The Ministry of National Defense (MND) yesterday denied reports that Taiwan’s latest bid to purchase new F-16 aircraft was turned down by the US Department of State on Friday.
In an article on Monday, Defense News reported that the State Department had turned down a request by the Taiwan Economic and Cultural Representative Office (TECRO) in Washington to submit a new official letter of request (LOR) to the American Institute in Taiwan (AIT) for the 66 F-16C/Ds, which Taiwan has sought to purchase for years.
The article said the State Department had blocked the request on behalf of the US National Security Council.
A US source independently confirmed to the Taipei Times yesterday that the request was turned down.
This would be the fourth failed attempt to submit an LOR for the F-16s and the first by President Ma Ying-jeou’s (馬英九) administration. The first three bids were made between June 2006 and February 2007 under former president Chen Shui-bian (陳水扁).
Citing an unnamed US defense source, Defense News described the situation as a catch-22 for Taiwan, in which TECRO was unable to submit an LOR to the AIT because the institute was under orders by the State Department to deny it, while TECRO was told by the State Department that the LOR could not be processed because it had not been received.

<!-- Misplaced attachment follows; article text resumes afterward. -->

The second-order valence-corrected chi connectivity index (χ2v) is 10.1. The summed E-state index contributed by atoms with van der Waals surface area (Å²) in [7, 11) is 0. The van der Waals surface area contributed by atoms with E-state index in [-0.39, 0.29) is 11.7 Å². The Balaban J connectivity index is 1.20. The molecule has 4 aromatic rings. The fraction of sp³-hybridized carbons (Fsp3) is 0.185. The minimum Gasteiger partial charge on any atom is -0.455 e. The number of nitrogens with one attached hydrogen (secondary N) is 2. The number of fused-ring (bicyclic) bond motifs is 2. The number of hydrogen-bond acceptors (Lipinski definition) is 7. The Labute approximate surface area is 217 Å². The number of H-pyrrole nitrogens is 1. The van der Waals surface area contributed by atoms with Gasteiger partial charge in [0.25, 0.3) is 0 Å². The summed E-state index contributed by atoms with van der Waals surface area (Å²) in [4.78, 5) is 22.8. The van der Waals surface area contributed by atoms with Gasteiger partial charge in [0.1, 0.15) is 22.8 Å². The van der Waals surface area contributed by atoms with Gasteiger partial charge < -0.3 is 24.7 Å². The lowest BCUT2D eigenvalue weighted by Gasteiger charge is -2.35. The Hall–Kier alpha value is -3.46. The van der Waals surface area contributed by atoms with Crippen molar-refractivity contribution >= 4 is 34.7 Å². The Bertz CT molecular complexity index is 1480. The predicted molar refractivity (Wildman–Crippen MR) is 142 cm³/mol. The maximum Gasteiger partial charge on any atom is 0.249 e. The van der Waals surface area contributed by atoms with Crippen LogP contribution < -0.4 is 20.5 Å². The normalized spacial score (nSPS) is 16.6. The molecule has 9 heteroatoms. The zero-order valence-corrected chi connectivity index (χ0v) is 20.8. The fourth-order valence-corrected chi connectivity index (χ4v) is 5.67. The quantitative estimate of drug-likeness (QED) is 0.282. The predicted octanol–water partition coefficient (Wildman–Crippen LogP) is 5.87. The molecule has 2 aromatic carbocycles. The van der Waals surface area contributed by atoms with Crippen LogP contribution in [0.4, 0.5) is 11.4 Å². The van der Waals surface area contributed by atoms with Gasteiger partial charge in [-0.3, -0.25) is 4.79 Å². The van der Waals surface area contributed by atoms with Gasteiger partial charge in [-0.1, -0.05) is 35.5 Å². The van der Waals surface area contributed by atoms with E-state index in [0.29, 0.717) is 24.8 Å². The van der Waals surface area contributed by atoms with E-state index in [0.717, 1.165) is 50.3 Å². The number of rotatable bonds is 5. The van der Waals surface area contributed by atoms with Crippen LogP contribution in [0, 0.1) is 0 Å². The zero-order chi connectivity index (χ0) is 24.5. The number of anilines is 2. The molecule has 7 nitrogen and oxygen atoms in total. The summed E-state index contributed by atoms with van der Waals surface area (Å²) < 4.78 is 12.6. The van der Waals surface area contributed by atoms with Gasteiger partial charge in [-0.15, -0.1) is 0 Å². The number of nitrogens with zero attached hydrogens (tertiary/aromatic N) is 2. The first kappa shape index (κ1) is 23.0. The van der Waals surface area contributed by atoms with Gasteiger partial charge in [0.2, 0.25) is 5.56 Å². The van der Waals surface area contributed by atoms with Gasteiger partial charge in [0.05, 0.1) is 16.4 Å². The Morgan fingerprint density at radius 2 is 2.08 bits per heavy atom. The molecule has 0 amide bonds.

However, ministry spokesman David Lo (羅紹和) yesterday denied the claims by Defense News, saying that "no such thing had happened."
This latest development occurs as Taiwan’s allies in Washington are increasing pressure on US President Barack Obama’s administration to release the F-16s to help Taiwan’s air force keep pace with an increasingly modern Chinese air force. US Senator John Cornyn last week threatened to block a full US Senate review for the nomination of William Burns as US deputy state secretary until Washington agreed to receive an LOR on the aircraft and release a long-delayed report to the US Congress on the balance of air power in the Taiwan Strait.
Defense analysts maintain that Cornyn’s move created a window of opportunity for Taiwan to immediately submit a new LOR.
Lockheed, the manufacturer of the F-16, said that unless it receives new orders, the line for the F-16C/Ds is scheduled to close at the end of 2013.
While efforts to acquire the F-16C/Ds remain stalled, a US$4.5 billion program to refurbish Taiwan’s fleet of 146 F-16A/Bs it had acquired in 1992 is expected to commence later this year or next year.
The Aerospace Industrial Development Corp (漢翔航空工業), a government-owned civilian and military aircraft manufacturer, will also deliver a batch of 71 refurbished Indigenous Defence Fighter (IDF) aircraft to the air force tomorrow as part of a US$588 million program to provide IDFs with a longer operational range and greater payload. The first IDFs entered service in 1994.
Some analysts see the IDF upgrades as a potential alternative should Taiwan fail to make headway on the F-16C/Ds. However, analysts are adamant that the technologically refreshed IDFs and F-16A/Bs will not be enough to counter the growing threat posed by the People’s Liberation Army Air Force and that the F-16C/Ds will be needed to replace Taiwan’s F-5 and Mirage 2000 aircraft that are scheduled for retirement within the decade.